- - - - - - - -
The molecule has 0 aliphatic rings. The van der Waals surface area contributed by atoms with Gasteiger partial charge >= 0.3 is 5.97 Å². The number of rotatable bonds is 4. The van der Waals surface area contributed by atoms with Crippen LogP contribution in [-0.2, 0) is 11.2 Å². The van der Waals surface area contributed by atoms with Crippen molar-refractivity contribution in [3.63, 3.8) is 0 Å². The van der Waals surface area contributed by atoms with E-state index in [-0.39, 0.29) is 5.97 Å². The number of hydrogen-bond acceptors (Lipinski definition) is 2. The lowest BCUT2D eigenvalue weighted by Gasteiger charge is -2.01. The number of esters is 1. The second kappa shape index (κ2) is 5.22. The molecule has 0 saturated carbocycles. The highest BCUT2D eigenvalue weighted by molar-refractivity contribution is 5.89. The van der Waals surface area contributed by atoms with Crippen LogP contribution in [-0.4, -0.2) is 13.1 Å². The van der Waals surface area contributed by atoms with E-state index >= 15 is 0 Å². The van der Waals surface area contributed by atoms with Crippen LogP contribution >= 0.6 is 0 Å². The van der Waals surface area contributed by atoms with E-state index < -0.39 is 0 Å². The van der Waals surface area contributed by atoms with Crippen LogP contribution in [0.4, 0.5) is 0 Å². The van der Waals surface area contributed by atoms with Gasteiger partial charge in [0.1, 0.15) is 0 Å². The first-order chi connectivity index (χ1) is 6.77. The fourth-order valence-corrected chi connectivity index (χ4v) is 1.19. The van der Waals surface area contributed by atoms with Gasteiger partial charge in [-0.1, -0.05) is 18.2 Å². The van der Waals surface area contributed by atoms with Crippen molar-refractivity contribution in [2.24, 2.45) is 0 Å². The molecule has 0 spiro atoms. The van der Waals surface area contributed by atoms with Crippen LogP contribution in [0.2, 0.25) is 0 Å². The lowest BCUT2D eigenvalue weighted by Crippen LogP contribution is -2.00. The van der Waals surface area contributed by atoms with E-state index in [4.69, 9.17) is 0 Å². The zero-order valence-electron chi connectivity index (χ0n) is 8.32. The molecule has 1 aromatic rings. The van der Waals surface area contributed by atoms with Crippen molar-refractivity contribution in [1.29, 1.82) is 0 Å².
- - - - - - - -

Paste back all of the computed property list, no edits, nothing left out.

The molecule has 0 aliphatic rings. The van der Waals surface area contributed by atoms with Gasteiger partial charge >= 0.3 is 5.97 Å². The number of rotatable bonds is 4. The van der Waals surface area contributed by atoms with Crippen LogP contribution in [-0.2, 0) is 11.2 Å². The van der Waals surface area contributed by atoms with Crippen molar-refractivity contribution in [3.63, 3.8) is 0 Å². The van der Waals surface area contributed by atoms with E-state index in [-0.39, 0.29) is 5.97 Å². The number of hydrogen-bond acceptors (Lipinski definition) is 2. The lowest BCUT2D eigenvalue weighted by Gasteiger charge is -2.01. The number of esters is 1. The second kappa shape index (κ2) is 5.22. The molecule has 0 saturated carbocycles. The highest BCUT2D eigenvalue weighted by molar-refractivity contribution is 5.89. The van der Waals surface area contributed by atoms with Crippen LogP contribution in [-0.4, -0.2) is 13.1 Å². The van der Waals surface area contributed by atoms with E-state index >= 15 is 0 Å². The van der Waals surface area contributed by atoms with Crippen LogP contribution >= 0.6 is 0 Å². The van der Waals surface area contributed by atoms with E-state index < -0.39 is 0 Å². The van der Waals surface area contributed by atoms with Crippen LogP contribution in [0.4, 0.5) is 0 Å². The van der Waals surface area contributed by atoms with Gasteiger partial charge in [0.1, 0.15) is 0 Å². The first-order chi connectivity index (χ1) is 6.77. The fourth-order valence-corrected chi connectivity index (χ4v) is 1.19. The van der Waals surface area contributed by atoms with Gasteiger partial charge in [-0.1, -0.05) is 18.2 Å². The van der Waals surface area contributed by atoms with Crippen molar-refractivity contribution in [2.24, 2.45) is 0 Å². The molecule has 0 spiro atoms. The van der Waals surface area contributed by atoms with Crippen LogP contribution in [0.2, 0.25) is 0 Å². The lowest BCUT2D eigenvalue weighted by Crippen LogP contribution is -2.00. The van der Waals surface area contributed by atoms with E-state index in [4.69, 9.17) is 0 Å². The zero-order valence-electron chi connectivity index (χ0n) is 8.32. The molecule has 1 aromatic rings. The van der Waals surface area contributed by atoms with Crippen molar-refractivity contribution in [1.29, 1.82) is 0 Å².